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- Serapis, Volume 3. - 6/11 -


Serapeum; once more the youth who had grown up in the high schools of the city, studying the wisdom of the heathen, gathered together; men who had refined and purified their intellect at the spring of Greek philosophy and fired their spirit with enthusiasm for all that was good and lovely in the teaching of ancient Greece--these obeyed the summons of their master, Olympius, or flew to arms under the leadership of Orestes, the Governor, for the High-Priest himself had to see to the defences of the Serapeum.--Olympius had weapons ready in abundance, and the youths rapidly collected round the standards he had prepared, and rushed into the square before the Prefect's house to drive away the monks and to insist that Cynegius should return forthwith to Rome with the Emperor's edict.

Young and noble lads were they who marched forth to the struggle, equipped like the Helleman soldiers of the palmy days of Athens; and as they went they sang a battle-song of Callinus which some one--who, no one could tell--had slightly altered for the occasion:

"Come, rouse ye Greeks; what, sleeping still! Is courage dead, is shame unknown? Start up, rush forth with zealous will, And smite the mocking Christians down!"

Everything that opposed their progress was overthrown. Two maniples of foot-soldiers who held the high-road across the Bruchium attempted to turn them, but the advance of the inflamed young warriors was irresistible and they reached the street of the Caesareum and the square in front of the Prefect's residence. Here they paused to sing the last lines of their battlesong:

"Fate seeks the coward out at home, He dies unwept, unknown to fame, While by the hero's honored tomb Our grandsons' grandsons sliall proclaim: 'In the great conflict's fiercest hour He stood unmoved, our shield and tower.'"

It was here, at the wide opening into the square, that the collision took place: on one side the handsome youths, crowned with garlands, with their noble Greek type of heads, thoughtful brows, perfumed curls, and anointed limbs exercised in the gymnasium--on the other the sinister fanatics in sheep-skin, ascetic visionaries grown grey in fasting, scourging, and self-denial.

The monks now prepared to meet the onset of the young enthusiasts who were fighting for freedom of thought and enquiry, for Art and Beauty. Each side was defending what it felt to be the highest Good, each was equally in earnest as to its convictions, both fought for something dearer and more precious than this earthly span of existence. But the philosophers' party had swords; the monks' sole weapon was the scourge, and they were accustomed to ply that, not on each other but on their own rebellious flesh. A wild and disorderly struggle began with swingeing blows on both sides; prayers and psalms mingling with the battle-song of the heathen. Here a monk fell wounded, there one lay dead, there again lay a fine and delicate-looking youth, felled by the heavy fist of a recluse. A hermit wrestled hand to hand with a young philosopher who, only yesterday had delivered his first lecture on the Neo-Platonism of Plotinus to an interested audience.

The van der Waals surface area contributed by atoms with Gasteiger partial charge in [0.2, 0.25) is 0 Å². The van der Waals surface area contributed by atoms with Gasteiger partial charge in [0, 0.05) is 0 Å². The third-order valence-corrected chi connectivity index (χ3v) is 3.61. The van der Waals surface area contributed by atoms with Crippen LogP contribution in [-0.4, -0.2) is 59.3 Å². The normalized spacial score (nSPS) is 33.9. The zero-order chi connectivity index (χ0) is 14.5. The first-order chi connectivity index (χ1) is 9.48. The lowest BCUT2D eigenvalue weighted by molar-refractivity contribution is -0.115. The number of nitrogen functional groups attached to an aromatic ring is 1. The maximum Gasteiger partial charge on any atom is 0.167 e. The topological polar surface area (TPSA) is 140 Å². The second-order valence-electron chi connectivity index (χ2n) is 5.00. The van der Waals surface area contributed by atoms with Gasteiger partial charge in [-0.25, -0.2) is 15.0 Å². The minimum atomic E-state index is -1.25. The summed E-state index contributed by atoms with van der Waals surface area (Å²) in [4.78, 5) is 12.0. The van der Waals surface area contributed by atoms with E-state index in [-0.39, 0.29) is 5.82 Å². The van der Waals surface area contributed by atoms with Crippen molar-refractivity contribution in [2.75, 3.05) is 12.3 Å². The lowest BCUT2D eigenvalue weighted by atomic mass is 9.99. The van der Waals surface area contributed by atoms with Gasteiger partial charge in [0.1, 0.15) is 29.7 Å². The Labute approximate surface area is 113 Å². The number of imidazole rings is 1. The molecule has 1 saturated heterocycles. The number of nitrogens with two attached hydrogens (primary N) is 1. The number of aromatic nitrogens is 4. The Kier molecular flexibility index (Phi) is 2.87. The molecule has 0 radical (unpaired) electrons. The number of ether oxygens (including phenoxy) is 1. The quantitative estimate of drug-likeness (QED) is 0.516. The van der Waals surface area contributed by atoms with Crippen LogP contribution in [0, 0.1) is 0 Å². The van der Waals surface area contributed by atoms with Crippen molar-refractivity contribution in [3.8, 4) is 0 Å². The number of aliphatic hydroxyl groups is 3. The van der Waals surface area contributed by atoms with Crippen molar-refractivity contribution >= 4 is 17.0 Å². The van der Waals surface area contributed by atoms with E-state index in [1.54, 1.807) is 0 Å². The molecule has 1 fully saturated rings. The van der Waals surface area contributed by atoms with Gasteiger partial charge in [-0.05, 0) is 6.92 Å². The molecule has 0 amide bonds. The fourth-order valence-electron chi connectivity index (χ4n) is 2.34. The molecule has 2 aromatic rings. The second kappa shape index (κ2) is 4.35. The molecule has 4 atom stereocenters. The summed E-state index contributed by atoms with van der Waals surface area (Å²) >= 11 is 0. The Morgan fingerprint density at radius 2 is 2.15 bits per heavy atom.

And in the midst of this mad struggle stood Agne with her little brother, who clung closely to her skirts and was too terrified to shed a tear or utter a cry. The girl was resolutely calm, but she was too utterly terror-stricken even to pray. Fear, absorbing fear had stunned her thoughts; it overmastered her like some acute physical pain which began in her heart and penetrated every fibre of her frame.

Even while the Imperial message was being read she had been too frightened to take it all in; and now she simply shut her eyes tight and hardly understood what was going on around her, till a new and different noise sounded close in her ears: the clatter of hoofs, blare of trumpets and shouts and screams. At last the tumult died away and, when she ventured to open her eyes and look about her, the place all round her was as clear as though it had been swept by invisible hands; here and there lay a dead body and there still was a dense crowd in the street leading to the Caesareum, but even that was dispersing and retreating before the advance of a mounted force.

She breathed freely once more, and released the child's head from the skirt of her dress in which he had wrapped and buried it. The end of her alarms was not yet come, however, for a troop of the young heathen came flying across the square in wild retreat before a division of the heavy cavalry, which had intervened to part the combatants.

The fugitives came straight towards her; again she closed her eyes tightly, expecting every instant to find herself under the horses' feet. Then one of the runaways knocked down Papias, and she could bear no more; her senses deserted her, her knees failed under her, she lost consciousness, and with a dull groan she fell on the dusty pavement. Close to her, as she lay, rushed the pursued and the pursuers--and at last, how long after she knew not, when she recovered her senses she felt as if she were floating in the air, and presently perceived that a soldier had her in his arms and was carrying her like a child.